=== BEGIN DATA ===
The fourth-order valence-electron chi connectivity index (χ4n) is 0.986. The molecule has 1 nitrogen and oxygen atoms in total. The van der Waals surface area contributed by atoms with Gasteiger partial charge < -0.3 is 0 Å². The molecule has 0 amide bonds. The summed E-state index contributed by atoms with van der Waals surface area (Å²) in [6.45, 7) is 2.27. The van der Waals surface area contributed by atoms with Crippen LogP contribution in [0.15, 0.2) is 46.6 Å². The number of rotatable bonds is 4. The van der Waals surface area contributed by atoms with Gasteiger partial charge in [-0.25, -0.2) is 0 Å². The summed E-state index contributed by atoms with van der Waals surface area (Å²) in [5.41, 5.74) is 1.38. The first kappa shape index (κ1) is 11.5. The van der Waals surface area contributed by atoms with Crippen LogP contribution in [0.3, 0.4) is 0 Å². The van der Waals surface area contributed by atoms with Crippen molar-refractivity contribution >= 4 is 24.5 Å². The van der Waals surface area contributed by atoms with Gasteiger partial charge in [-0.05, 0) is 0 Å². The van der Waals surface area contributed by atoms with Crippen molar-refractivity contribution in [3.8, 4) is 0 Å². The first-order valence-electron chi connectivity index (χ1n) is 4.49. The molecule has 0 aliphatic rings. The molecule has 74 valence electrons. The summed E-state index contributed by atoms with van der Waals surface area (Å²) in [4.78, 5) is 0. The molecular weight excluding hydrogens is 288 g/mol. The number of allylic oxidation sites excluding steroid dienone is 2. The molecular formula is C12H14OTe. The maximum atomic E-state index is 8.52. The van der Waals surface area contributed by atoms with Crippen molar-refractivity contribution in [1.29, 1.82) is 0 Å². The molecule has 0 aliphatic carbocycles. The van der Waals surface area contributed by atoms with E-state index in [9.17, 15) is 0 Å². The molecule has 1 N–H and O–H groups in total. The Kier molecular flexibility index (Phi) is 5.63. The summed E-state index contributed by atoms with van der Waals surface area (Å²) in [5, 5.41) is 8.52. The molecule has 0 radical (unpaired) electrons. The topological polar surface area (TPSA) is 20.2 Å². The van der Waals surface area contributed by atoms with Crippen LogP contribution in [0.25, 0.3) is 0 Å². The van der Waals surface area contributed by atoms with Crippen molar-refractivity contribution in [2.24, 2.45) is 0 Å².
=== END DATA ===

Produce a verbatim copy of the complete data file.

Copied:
The fourth-order valence-electron chi connectivity index (χ4n) is 0.986. The molecule has 1 nitrogen and oxygen atoms in total. The van der Waals surface area contributed by atoms with Gasteiger partial charge < -0.3 is 0 Å². The molecule has 0 amide bonds. The summed E-state index contributed by atoms with van der Waals surface area (Å²) in [6.45, 7) is 2.27. The van der Waals surface area contributed by atoms with Crippen LogP contribution in [0.15, 0.2) is 46.6 Å². The number of rotatable bonds is 4. The van der Waals surface area contributed by atoms with Gasteiger partial charge in [-0.25, -0.2) is 0 Å². The summed E-state index contributed by atoms with van der Waals surface area (Å²) in [5.41, 5.74) is 1.38. The first kappa shape index (κ1) is 11.5. The van der Waals surface area contributed by atoms with Crippen LogP contribution in [0.3, 0.4) is 0 Å². The van der Waals surface area contributed by atoms with Crippen molar-refractivity contribution >= 4 is 24.5 Å². The van der Waals surface area contributed by atoms with Gasteiger partial charge in [-0.05, 0) is 0 Å². The van der Waals surface area contributed by atoms with Crippen molar-refractivity contribution in [3.8, 4) is 0 Å². The first-order valence-electron chi connectivity index (χ1n) is 4.49. The molecule has 0 aliphatic rings. The molecule has 74 valence electrons. The summed E-state index contributed by atoms with van der Waals surface area (Å²) in [4.78, 5) is 0. The molecular weight excluding hydrogens is 288 g/mol. The number of allylic oxidation sites excluding steroid dienone is 2. The molecular formula is C12H14OTe. The maximum atomic E-state index is 8.52. The van der Waals surface area contributed by atoms with Crippen molar-refractivity contribution in [1.29, 1.82) is 0 Å². The molecule has 0 aliphatic carbocycles. The van der Waals surface area contributed by atoms with E-state index in [9.17, 15) is 0 Å². The molecule has 1 N–H and O–H groups in total. The Kier molecular flexibility index (Phi) is 5.63. The summed E-state index contributed by atoms with van der Waals surface area (Å²) in [5, 5.41) is 8.52. The molecule has 0 radical (unpaired) electrons. The topological polar surface area (TPSA) is 20.2 Å². The van der Waals surface area contributed by atoms with Crippen LogP contribution in [0.25, 0.3) is 0 Å². The van der Waals surface area contributed by atoms with Crippen molar-refractivity contribution in [2.24, 2.45) is 0 Å².